The Islamic Republic of Iran
Iran (officially the Islamic Republic of Iran) was known as Persia until 1935. This country became an Islamic republic in 1979 after overthrowing the ruling monarchy and forcing Shah Muhammad Reza Pahlavi into exile.
Iran is located in southwest Asia. It is bordered to the north by Azerbaijan, Armenia, Turkmenistan, the Caspian Sea. To the east Iran is bordered by Pakistan and Afghanistan, while to the south it is bordered by the Arabian/Persian Gulf and the Gulf of Oman. To the west Iran is bordered by Turkey and Iraq. Iran also has sovereignty at about 12 islands in the Gulf. The total area of this country is 1,648,195 square kilometers.
The capital Tehran is a sprawling city at the foot of the southern Elburz Mountains. Known for its beautiful architecture and green gardens, Tehran fell somewhat in poor shape in the decades following the Islamic Revolution. This is despite the efforts that were later made to preserve the historic architecture of the city.
Iran has long played an important role in the region as an imperial power. As a result of its strategic location and abundant natural resources – especially oil – this country has become a factor in rivalry between great powers.
The roots of the Persian state as a distinct culture and society date back to the Achaemenid period, which began in 550 BC. Since that time, the region that later became “Iran” has been affected by waves of indigenous and foreign invaders and migrants, including Hellenistic, Seleucids, Parthians, and Native Sasanians. Persia was also invaded by Muslim Arabs in the seventh century AD. This conquest has had the most lasting impact on Iranian culture, as the Persian characters has been Arabized.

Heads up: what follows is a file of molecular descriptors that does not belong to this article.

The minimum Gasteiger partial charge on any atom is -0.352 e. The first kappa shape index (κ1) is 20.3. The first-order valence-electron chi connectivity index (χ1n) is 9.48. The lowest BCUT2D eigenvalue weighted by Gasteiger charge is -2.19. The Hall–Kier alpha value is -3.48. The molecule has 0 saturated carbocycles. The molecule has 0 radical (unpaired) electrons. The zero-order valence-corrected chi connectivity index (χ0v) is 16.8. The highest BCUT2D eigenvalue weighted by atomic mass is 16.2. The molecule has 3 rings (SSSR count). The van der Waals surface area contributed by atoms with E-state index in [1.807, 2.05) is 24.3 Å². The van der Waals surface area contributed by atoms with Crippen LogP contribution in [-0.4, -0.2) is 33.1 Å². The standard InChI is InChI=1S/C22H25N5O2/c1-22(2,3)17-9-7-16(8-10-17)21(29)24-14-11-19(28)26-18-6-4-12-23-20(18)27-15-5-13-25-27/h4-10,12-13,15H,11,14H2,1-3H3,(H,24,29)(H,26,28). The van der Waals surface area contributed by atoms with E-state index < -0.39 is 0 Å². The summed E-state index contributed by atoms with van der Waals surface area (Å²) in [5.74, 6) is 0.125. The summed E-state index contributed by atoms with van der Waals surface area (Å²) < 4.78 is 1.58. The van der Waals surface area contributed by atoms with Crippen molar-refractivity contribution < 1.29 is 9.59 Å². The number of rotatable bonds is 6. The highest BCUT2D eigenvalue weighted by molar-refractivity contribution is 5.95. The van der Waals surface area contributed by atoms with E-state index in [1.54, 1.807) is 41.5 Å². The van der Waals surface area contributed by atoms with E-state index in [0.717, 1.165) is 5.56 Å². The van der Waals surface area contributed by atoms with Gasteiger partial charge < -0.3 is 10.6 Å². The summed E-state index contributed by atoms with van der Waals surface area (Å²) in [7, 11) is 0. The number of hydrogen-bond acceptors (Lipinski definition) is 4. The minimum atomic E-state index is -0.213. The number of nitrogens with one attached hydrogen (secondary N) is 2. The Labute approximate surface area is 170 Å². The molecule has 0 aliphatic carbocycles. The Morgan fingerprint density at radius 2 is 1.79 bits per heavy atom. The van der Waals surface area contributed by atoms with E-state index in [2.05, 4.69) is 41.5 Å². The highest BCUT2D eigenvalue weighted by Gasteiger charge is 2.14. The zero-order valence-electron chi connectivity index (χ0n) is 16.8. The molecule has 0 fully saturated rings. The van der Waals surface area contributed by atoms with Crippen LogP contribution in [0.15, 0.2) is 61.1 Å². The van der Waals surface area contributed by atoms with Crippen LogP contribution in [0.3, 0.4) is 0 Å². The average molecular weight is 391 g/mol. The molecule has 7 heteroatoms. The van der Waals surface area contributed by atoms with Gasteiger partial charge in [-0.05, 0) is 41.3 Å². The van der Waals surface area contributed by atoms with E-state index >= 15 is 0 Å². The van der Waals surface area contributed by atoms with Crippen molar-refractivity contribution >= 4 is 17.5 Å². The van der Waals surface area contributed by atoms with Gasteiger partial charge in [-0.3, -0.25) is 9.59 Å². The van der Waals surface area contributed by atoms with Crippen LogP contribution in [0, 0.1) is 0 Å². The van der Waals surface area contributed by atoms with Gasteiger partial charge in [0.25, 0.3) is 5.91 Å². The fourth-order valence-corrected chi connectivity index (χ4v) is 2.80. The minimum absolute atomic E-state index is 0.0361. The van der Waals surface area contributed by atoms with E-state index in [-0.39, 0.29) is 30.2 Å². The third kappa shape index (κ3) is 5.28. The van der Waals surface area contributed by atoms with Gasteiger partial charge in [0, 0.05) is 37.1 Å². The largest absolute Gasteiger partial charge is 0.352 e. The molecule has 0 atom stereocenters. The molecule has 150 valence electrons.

The original Persian Islamic dynasties began to emerge with the rise of the monists in the early ninth century. The region fell under the influence of successive waves of Persian, Turkish, and Mongol invaders. This influence lasted until the rise of the Safavids, who instilled the Twelver Shi’a doctrine as the official creed of the country in the early sixteenth century.
A synthesis was formed between Persian culture and Shiite Islam; a mixture within which the Persian culture and the Shiite Islam have an unforgettable impact on each other.
Reza Pahlavi rose to power in the country in 1925. His eldest son ascended the throne in 1941 AD. However, a widespread dissatisfaction led to the overthrow of his rule after the outbreak of the 1979 revolution. This revolution brought to power a regime that combines parliamentary democracy with an Islamic rule led by the country’s clergy.
The population of the country is estimated at 84.92 million in 2020. the Persian language is the official language of the country. Other languages include Azeri, Turkish dialects, Kurdish, Jilaki, Mazandrani, Lori, Balochi, and Arabic.
The Iranians, for the most part, are Shiite Muslims (90-95%). However, there is a Sunni minority ranging between 5 and 10%. Islam is the state religion and the source of legislation in it. Zoroastrianism, Judaism and Christianity are estimated at 0.3%.